To start with the sex part: I read in The Atlantic that men are doing a great job of making themselves irrelevant while women, economically speaking, are fast making up for lost time.
One big problem for the guys, says Hannah Rosin, the author of The End of Men: they aren’t willing to retrain when they have to.
Maybe she’s right; maybe women are more willing to learn new stuff. But it seems to me both sexes fail on that front. And particularly in that little niche of presumed intellectual flexibility, venture capital and the broader start-up world.
Like the broader economy, the health-care business is undergoing a vast economic disruption. And as the giant pharmas and device companies and insurers twist this way and that to figure out just how they’re going to continue to make money in an outcomes-focused economy, start-ups and their VC supporters are among the tiny creatures getting shmushed.
One has to be sympathetic given just how much work a start-up has to do. God knows the clinical and regulatory worlds are complicated enough to exhaust any mere mortal’s brain – and expensive enough to exhaust most wallets, too. Particularly because Big Pharma is asking for later-stage data before they’re willing to pony up significant purchase and licensing fees for a piece of one of those start-ups.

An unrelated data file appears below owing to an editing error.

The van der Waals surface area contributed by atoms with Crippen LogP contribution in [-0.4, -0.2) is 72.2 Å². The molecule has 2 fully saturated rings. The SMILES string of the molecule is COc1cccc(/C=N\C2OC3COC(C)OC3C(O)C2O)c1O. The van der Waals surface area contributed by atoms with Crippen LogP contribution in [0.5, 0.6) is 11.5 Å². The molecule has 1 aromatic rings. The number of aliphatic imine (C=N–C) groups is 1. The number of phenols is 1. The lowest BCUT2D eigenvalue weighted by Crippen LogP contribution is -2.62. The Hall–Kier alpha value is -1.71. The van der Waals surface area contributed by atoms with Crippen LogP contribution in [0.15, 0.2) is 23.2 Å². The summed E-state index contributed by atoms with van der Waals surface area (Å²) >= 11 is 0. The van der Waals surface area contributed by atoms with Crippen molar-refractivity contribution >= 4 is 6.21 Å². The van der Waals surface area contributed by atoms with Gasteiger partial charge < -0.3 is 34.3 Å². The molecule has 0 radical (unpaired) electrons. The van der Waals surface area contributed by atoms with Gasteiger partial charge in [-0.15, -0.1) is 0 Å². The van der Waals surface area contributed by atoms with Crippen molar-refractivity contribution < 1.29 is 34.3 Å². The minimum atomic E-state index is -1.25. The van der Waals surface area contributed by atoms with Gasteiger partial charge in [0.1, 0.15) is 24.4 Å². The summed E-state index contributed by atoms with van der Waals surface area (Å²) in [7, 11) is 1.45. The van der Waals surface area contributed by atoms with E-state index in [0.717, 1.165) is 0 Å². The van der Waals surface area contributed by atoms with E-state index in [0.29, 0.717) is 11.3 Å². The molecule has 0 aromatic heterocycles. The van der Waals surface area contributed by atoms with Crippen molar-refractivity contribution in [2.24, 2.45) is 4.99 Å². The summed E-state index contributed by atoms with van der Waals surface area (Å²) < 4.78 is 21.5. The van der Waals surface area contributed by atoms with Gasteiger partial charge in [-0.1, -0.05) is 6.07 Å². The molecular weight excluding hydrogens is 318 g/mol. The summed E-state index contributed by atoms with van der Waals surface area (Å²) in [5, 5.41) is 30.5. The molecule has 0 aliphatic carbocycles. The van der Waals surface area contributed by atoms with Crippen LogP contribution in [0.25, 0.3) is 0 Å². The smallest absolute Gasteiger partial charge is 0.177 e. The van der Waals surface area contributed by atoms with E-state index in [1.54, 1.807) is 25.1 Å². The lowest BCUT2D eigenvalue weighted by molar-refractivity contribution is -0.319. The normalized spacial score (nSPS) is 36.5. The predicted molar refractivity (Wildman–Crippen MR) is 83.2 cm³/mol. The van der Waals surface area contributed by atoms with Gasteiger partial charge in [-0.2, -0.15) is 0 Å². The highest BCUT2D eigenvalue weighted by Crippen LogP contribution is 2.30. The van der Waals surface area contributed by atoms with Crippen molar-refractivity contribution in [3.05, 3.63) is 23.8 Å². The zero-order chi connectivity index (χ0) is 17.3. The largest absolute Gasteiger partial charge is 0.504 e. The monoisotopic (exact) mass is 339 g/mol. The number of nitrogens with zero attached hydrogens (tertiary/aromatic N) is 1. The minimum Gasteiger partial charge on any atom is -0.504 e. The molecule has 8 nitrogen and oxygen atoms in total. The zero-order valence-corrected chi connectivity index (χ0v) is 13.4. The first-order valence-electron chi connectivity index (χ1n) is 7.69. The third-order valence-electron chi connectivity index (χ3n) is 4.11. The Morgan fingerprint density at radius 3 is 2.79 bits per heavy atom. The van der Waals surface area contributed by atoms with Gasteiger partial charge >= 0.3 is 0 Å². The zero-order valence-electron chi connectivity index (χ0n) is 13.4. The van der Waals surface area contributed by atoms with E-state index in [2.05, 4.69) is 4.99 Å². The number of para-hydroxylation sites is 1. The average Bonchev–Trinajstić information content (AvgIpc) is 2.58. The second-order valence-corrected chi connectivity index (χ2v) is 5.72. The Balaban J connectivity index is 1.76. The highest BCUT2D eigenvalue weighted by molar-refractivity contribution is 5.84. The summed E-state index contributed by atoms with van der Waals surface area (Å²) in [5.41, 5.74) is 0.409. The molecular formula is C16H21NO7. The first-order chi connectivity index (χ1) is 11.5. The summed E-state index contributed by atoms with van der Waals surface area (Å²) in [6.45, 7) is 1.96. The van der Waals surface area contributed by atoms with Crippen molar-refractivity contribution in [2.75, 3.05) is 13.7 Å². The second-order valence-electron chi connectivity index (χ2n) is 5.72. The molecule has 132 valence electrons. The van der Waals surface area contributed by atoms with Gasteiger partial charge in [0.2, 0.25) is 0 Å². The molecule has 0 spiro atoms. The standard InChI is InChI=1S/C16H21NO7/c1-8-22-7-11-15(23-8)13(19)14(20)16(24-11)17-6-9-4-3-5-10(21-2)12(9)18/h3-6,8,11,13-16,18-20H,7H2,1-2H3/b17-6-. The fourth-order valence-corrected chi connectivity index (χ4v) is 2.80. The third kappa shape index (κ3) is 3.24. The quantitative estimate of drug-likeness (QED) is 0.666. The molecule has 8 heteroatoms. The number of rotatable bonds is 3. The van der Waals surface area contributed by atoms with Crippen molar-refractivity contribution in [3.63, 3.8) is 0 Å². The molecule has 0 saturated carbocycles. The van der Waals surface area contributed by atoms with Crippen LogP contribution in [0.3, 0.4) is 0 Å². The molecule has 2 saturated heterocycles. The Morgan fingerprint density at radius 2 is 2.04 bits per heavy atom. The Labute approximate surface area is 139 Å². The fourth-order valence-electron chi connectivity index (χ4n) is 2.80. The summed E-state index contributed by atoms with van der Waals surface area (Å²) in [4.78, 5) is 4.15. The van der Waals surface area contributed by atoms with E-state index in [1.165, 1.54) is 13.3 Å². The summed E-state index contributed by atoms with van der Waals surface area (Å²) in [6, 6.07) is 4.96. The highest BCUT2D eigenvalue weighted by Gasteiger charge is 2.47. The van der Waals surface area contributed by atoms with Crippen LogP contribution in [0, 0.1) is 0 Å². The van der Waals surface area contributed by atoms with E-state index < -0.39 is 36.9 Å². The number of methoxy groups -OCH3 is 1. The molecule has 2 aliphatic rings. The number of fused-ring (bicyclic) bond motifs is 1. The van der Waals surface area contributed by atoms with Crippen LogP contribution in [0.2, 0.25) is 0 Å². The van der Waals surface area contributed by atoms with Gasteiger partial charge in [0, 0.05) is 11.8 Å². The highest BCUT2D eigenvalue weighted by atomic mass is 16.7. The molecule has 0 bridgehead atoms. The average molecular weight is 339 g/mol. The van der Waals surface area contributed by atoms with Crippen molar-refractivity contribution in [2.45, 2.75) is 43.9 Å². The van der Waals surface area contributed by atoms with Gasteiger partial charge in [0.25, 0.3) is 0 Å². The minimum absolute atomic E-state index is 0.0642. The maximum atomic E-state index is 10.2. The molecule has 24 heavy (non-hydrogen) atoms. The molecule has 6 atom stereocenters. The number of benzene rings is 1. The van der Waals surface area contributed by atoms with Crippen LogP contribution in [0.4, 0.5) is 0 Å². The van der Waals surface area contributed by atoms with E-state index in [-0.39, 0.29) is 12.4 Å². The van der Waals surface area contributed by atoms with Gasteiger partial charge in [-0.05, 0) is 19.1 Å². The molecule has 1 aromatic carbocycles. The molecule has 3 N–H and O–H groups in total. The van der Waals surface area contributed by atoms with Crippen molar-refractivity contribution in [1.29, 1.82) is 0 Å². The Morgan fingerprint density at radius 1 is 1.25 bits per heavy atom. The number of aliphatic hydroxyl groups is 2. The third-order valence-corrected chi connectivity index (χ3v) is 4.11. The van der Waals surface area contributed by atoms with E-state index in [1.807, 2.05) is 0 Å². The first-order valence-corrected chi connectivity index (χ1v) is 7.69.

And yet the further a start-up goes down the development path, the more it’s making reimbursement choices – even if it doesn’t recognize it’s doing so. Because just as Big Pharma is learning: the data gathered in clinical trials is not necessarily the data payers want.
Ask Lilly after their huge Phase III Effient trial. Or Merck (or perhaps more appropriately, Schering-Plough) for both Saphris and Bridion. Or Bristol-Myers Squibb and AstraZeneca for Onglyza. All of those drugs passed muster with regulators (in Bridion’s case, European regulators) but payers have simply turned up their noses.
The inattention to payer-focused endpoints is not just a pharmaceutical problem. My bet is that discovery-intensive diagnostic companies like Genomic Health, CardioDx, and XDx would have seen success far earlier had they accelerated their efforts to jibe clinical and reimbursement endpoints.
Managed care increasingly wants to see drugs developed and proven for patients that can’t be served by generics – where PBMs, at least, make most of their money.
(And with PBMs staring out at the very visible end of the big series of patent expirations – which has been almost as lucrative for them as it’s been disastrous for Pharma – they’re trying to figure out innovative ways of using generics in place of proprietary drugs. Medco’s trial comparing Effient just to the 70% of people who respond well to Plavix is a case in point: Medco is looking forward to the genericization in 2012 of Plavix and didn’t want doctors switching willy-nilly to Effient, which had proven modest superiority to Plavix, at least in part because it was comparing itself to a population in which 30% of patients didn’t fully metabolize Plavix). I’m also curious to see how Medco uses its developing pharmacogenomic understanding of warfarin dosing and response as Boehringer Ingelheim’s Pradaxa and the Xa inhibitors that follow it come to market. But I digress.)